What Is the Meaning of Life? What Would an Answer Look Like?

The holy grail of all philosophical questions is perhaps, what is the meaning of life? Today I want to look at what form an answer to this question might actually take. I also want to identify some of the avenues that may lead the human race closer to answering such a question. I’ve not done a lot of writing on this topic yet but have plenty of ideas and so this post will more or less be an unordered collection of notes pertaining to the subject.

Firstly, we must understand that it is entirely possible for life not to have any meaning at all. Indeed the word ‘meaning’ refers to a human concept we place on comparatively trifling matters when compared to something so fundamental as life itself. Perhaps, if life did have a meaning, it would appear to be an alien form of meaning, something that resembles no typical meaning we’re familiar with. And perhaps it wouldn’t be anything we could put into the form, ‘X is the meaning of life’.

Nothing about our current disposition indicates meaning. Life, the cosmos, existence – it’s all arbitrary. There is no cosmological rule book for life. We’re thrown into existence and forced to play the game of life essentially in the dark, and ‘figure it out’ as we go.

But there are possibly some clues that may lead us to further understanding.

  • Survival & Gene Propagation – It would seem as though, at least from a purely biological/evolutionary perspective, we are preconfigured to survive. All of life strives to survive. We have an innate drive to continue our genes. But why? What is so important about the continuity of life? Could it play a role in some greater meaning of life itself, if we know one of its characteristics is the desire to be perpetuated? Does this biological desire to continue through time indicate the presence of an objective or goal at some undefined future time?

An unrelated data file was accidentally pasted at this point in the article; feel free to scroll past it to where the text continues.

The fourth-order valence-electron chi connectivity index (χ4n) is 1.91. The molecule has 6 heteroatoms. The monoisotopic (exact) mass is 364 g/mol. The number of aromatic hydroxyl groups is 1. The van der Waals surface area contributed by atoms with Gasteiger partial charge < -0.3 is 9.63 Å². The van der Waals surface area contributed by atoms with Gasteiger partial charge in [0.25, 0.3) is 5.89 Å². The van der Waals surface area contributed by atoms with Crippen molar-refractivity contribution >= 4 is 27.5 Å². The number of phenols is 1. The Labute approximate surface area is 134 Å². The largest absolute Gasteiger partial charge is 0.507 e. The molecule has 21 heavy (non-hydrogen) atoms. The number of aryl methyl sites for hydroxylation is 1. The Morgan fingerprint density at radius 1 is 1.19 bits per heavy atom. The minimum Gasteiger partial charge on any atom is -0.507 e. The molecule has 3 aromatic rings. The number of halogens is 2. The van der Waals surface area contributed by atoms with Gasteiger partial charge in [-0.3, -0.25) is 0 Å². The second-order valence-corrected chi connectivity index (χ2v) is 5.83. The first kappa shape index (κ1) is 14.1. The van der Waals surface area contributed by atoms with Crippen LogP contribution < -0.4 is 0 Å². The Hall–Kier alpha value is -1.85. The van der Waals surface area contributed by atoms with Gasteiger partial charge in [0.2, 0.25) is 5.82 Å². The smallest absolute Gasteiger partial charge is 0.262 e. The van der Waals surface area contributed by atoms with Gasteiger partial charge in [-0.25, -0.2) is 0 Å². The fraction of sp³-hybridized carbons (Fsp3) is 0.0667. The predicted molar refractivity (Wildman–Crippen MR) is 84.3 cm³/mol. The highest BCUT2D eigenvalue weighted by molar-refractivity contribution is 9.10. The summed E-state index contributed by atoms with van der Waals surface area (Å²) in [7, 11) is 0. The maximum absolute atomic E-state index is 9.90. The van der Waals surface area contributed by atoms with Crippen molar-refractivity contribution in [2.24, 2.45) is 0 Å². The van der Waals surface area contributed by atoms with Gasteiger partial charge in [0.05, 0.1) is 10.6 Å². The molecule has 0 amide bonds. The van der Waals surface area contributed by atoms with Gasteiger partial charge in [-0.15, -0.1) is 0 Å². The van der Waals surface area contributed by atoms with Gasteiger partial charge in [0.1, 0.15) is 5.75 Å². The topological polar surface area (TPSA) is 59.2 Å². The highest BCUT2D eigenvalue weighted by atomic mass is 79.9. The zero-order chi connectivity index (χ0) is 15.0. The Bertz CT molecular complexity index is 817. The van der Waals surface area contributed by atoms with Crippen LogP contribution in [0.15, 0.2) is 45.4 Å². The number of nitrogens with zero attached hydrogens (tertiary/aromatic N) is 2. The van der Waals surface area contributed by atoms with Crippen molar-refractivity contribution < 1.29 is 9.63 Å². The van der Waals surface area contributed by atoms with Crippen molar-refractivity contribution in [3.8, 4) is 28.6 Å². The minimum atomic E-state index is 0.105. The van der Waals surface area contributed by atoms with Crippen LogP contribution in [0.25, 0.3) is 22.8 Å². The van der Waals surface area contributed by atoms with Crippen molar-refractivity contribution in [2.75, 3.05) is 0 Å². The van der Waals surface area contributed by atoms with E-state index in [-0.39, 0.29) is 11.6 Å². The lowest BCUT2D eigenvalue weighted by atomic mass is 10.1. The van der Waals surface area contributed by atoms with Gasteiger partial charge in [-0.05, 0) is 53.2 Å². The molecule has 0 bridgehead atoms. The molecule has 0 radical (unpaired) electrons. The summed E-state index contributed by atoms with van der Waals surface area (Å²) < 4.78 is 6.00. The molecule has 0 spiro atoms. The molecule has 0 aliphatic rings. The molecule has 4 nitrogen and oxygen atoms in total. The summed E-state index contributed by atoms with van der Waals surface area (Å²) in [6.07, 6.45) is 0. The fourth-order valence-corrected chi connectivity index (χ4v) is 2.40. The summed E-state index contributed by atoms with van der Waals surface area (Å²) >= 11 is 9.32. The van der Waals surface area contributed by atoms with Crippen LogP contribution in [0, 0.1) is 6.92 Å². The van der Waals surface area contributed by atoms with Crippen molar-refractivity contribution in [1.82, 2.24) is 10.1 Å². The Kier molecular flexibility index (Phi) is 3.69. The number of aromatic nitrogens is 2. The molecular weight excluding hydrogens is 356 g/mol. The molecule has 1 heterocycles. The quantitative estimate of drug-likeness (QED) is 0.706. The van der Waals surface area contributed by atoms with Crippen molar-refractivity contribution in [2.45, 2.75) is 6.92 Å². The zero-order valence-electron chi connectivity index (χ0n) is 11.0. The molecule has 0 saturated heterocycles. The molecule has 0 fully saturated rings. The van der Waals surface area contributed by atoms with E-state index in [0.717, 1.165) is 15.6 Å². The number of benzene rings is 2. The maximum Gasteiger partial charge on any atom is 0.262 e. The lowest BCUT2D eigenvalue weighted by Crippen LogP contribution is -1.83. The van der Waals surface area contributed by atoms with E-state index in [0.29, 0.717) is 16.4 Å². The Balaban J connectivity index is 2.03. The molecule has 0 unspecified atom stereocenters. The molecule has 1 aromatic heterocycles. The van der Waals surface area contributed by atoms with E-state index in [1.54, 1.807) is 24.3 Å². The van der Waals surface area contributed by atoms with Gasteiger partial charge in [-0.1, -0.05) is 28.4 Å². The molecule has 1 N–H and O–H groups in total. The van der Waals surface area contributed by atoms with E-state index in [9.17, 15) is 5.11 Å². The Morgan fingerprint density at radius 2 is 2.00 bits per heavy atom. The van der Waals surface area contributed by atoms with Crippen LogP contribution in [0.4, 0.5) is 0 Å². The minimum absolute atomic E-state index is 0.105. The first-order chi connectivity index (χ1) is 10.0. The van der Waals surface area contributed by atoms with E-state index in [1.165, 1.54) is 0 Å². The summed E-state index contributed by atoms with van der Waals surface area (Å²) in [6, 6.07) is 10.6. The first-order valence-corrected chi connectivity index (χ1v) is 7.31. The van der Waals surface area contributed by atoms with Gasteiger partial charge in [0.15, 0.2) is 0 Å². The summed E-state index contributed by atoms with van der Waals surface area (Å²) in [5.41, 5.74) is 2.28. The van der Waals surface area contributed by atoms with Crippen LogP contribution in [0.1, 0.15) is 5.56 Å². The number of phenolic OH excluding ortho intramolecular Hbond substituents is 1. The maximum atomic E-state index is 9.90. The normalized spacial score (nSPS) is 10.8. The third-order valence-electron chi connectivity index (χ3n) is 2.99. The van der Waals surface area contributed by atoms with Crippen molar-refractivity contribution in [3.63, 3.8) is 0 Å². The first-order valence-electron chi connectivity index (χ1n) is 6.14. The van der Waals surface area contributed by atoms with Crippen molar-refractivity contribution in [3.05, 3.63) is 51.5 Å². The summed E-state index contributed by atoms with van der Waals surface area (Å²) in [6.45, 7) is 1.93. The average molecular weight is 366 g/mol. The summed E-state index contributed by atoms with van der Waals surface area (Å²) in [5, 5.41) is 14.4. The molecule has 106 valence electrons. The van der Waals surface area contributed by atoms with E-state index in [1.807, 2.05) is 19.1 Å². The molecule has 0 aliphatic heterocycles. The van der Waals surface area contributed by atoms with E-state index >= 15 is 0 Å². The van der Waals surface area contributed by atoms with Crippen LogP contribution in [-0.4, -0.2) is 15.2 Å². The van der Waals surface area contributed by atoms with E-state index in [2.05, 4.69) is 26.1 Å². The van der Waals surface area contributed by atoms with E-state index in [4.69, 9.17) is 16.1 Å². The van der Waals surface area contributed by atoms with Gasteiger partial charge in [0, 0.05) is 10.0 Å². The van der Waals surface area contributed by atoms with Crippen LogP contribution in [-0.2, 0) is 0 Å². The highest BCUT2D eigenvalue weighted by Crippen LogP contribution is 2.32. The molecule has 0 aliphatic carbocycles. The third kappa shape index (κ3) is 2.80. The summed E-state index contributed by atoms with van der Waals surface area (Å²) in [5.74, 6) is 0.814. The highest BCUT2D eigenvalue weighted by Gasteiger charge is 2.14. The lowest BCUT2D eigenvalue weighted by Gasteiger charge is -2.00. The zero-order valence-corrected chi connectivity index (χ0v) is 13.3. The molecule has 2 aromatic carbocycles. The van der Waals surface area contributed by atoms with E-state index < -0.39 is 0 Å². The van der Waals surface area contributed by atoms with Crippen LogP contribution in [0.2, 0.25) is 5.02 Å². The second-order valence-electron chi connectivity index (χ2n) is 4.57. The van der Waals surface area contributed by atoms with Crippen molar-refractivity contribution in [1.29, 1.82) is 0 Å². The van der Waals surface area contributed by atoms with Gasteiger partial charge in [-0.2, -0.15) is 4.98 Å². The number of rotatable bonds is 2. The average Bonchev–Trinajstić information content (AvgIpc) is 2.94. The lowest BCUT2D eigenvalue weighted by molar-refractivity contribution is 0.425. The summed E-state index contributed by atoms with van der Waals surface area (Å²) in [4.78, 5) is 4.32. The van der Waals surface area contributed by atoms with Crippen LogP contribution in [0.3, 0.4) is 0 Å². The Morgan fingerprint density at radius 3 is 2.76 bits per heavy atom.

• Laws of Physics – Could the fact that the laws of physics appear constant play a role in our search for meaning? Of course it is an entirely inductive claim to suggest the laws of physics are consistent, but we’ve no evidence to suggest this would be an entirely fallacious assumption to make. It would seem that a universe with more volatile laws of physics would have less meaning. Our universe appears to have consistency in its physics and so could there be a meaning behind this? The idea that, despite my objection to the notion, our universe seems configured for human life may also play a role in simulation arguments.
  • Dimethyltryptamine & Psilocybin – As I will discuss a bit later on, the expansion of consciousness is an incredibly crucial piece of the puzzle, for a myriad of reasons. Taking tryptamines and high dosages of hallucinogens is possibly the single best way to introspect the nature of one’s own consciousness. At the end of the day, consciousness is the vessel through with life is experienced and so it is perfectly logical to suggest that further exploration of consciousness could lead to revolutionary discoveries surrounding the nature of life and existence. DMT as well as high dosages of psilocybin have been reported on many occasions to transport people to transcendental dimensions unreachable through a state of sobriety.